U.S. universities and employers currently do a poor job of helping scientific jobseekers connect with companies that are hiring, said researchers from the Council of Graduate Schools (CGS) at a Washington, D.C., briefing last week. The briefing accompanied the release of a report, Pathways Through Graduate School and Into Careers, that surveyed graduate students, universities, and employers about each group's understandings and assumptions of the process of entering the workforce.
"We do a very good job in America in preparing people for the kinds of jobs that do exist and will exist in the future, but we do a pretty bad job at actually illuminating pathways from that great preparation to get into the careers that follow," said Debra W. Stewart, CGS president. "On the one hand, we have companies telling us, 'Where are these people? We need them, we need to hire them.' And on the other hand, we find students telling us, 'I can't find jobs.' Now, ultimately, most of these students do find jobs, but we make the match very difficult."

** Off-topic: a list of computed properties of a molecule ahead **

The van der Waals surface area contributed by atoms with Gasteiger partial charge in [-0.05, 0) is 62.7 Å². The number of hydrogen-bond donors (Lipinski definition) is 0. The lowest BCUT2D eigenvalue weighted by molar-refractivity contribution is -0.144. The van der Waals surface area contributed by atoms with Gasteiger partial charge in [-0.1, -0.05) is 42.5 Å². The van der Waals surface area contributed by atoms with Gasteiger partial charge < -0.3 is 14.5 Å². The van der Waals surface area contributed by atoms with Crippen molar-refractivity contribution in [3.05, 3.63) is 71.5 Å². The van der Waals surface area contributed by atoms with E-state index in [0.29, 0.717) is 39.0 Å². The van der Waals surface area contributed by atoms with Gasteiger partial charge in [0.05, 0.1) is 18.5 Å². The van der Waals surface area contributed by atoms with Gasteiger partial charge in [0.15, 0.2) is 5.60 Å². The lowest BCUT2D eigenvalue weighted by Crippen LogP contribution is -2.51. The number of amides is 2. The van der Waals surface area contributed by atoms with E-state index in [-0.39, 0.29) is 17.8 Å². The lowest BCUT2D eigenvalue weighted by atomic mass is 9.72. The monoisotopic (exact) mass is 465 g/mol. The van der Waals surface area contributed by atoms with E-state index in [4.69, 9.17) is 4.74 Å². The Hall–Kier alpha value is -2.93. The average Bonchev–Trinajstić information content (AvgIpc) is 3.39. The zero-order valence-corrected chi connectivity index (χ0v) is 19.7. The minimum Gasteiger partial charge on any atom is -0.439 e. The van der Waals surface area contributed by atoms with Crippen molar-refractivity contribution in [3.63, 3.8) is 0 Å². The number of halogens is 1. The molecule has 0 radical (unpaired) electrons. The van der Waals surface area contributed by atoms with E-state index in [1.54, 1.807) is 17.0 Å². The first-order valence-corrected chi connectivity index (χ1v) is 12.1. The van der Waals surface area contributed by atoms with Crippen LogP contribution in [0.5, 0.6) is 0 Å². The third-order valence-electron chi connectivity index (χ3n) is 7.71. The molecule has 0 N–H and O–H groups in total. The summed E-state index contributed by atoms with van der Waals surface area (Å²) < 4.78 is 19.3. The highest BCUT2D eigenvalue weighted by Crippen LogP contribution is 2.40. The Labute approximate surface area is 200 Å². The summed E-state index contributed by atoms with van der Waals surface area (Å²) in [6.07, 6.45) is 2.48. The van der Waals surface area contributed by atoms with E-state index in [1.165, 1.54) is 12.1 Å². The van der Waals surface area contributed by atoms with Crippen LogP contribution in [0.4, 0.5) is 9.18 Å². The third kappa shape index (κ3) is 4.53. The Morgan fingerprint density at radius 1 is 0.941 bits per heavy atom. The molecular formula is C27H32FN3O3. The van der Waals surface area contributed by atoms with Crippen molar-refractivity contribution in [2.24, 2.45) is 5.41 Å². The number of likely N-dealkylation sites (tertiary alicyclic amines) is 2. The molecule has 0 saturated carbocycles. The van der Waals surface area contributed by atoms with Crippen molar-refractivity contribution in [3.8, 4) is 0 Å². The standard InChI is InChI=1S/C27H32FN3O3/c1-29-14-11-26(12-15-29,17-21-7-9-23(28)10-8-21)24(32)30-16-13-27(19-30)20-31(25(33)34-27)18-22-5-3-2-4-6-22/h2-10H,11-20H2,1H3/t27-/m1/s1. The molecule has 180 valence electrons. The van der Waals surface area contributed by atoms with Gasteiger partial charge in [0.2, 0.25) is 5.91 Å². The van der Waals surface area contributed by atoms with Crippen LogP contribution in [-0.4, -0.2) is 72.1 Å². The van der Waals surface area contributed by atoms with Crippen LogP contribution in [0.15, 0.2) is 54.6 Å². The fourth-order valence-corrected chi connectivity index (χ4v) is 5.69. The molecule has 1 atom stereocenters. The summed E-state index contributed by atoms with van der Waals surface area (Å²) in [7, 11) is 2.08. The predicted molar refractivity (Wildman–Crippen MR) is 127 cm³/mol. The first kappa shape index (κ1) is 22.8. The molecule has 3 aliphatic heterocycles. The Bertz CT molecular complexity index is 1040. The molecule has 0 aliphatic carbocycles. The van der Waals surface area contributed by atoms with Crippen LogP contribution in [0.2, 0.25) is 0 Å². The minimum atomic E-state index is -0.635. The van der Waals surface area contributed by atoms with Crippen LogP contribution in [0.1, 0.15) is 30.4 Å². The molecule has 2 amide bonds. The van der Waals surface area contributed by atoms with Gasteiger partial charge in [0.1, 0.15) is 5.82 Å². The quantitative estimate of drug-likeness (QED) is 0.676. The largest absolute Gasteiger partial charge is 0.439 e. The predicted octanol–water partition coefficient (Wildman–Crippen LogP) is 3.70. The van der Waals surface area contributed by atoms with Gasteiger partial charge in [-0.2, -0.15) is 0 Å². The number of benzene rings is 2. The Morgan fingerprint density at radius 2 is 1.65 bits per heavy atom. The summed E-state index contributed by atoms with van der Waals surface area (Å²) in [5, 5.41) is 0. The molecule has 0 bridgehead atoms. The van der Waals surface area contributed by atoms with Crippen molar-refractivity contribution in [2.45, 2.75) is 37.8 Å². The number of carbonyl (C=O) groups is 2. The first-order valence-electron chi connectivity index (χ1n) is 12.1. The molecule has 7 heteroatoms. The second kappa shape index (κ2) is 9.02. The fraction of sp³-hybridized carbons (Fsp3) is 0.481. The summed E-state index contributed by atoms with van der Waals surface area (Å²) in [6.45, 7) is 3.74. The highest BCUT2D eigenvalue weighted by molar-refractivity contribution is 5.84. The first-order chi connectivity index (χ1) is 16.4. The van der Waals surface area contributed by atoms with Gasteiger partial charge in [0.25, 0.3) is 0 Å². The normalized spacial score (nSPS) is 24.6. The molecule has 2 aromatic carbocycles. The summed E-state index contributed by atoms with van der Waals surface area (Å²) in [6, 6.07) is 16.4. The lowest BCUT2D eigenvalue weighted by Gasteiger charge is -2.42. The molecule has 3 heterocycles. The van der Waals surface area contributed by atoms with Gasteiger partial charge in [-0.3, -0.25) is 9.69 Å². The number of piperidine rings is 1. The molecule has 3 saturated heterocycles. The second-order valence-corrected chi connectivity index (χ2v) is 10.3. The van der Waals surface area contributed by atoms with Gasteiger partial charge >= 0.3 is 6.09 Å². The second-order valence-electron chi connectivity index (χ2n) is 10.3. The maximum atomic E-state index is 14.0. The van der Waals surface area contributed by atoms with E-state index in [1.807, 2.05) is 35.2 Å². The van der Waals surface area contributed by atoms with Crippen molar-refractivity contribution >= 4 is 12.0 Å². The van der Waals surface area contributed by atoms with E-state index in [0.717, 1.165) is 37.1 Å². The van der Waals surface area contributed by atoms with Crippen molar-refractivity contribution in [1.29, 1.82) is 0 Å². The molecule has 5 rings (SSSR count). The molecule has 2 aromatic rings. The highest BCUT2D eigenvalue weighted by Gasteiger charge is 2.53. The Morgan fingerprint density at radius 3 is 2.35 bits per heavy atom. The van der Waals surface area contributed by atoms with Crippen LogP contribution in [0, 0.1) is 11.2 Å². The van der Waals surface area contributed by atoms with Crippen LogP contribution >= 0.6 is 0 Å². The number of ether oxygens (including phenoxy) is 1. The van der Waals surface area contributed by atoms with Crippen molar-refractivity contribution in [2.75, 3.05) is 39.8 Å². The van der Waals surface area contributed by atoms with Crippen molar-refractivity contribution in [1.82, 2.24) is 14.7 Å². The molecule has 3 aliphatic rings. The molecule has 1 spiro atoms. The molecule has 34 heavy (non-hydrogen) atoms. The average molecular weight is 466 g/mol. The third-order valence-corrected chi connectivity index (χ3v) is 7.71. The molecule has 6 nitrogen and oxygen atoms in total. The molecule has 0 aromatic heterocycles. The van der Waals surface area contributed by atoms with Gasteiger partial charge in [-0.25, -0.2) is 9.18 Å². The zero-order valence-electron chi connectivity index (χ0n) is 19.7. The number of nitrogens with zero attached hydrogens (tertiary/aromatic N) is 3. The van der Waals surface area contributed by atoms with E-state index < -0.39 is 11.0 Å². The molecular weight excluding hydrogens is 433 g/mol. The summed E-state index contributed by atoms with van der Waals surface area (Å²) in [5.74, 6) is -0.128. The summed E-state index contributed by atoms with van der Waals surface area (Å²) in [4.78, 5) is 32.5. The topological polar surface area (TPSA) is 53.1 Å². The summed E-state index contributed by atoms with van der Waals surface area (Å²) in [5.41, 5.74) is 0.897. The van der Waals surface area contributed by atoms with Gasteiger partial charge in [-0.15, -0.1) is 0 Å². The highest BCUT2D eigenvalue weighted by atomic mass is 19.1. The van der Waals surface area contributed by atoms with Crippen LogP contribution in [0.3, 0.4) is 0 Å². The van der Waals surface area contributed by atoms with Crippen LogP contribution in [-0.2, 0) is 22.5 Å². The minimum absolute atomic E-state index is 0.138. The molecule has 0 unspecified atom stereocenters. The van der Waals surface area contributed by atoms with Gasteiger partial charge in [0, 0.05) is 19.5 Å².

The survey in the Pathways report found that students typically receive most of their career advice from faculty advisers, who in turn are more likely to recommend academic careers than careers in industry, entrepreneurship, the nonprofit sector, or government. The survey also found that employers outside of academia commonly lament the lack of "soft skills" among new hires, including difficulties in communication, working with people outside one's field, teamwork, and project management, said Patrick Osmer, chair of the CGS board of directors and dean of the graduate school at Ohio State University in Columbus. Universities should do a better job instilling those soft skills into their students before they graduate, he said, and employers should make students aware of job opportunities beyond university walls.
Nan Wells, a self-employed government relations consultant who attended the briefing, said that such efforts could indeed help jobseekers and employers connect more easily, but she's concerned about another issue, too: Even if job-seeking scientists and employers find each other, will their salaries be high enough to let them pay off student loans?
"People think, 'We can educate to this point and they'll take care of the loans somehow,' " she said. "We need the faculty engaged in [questions such as], 'OK, what are we teaching them? How is this going to translate into a living?' "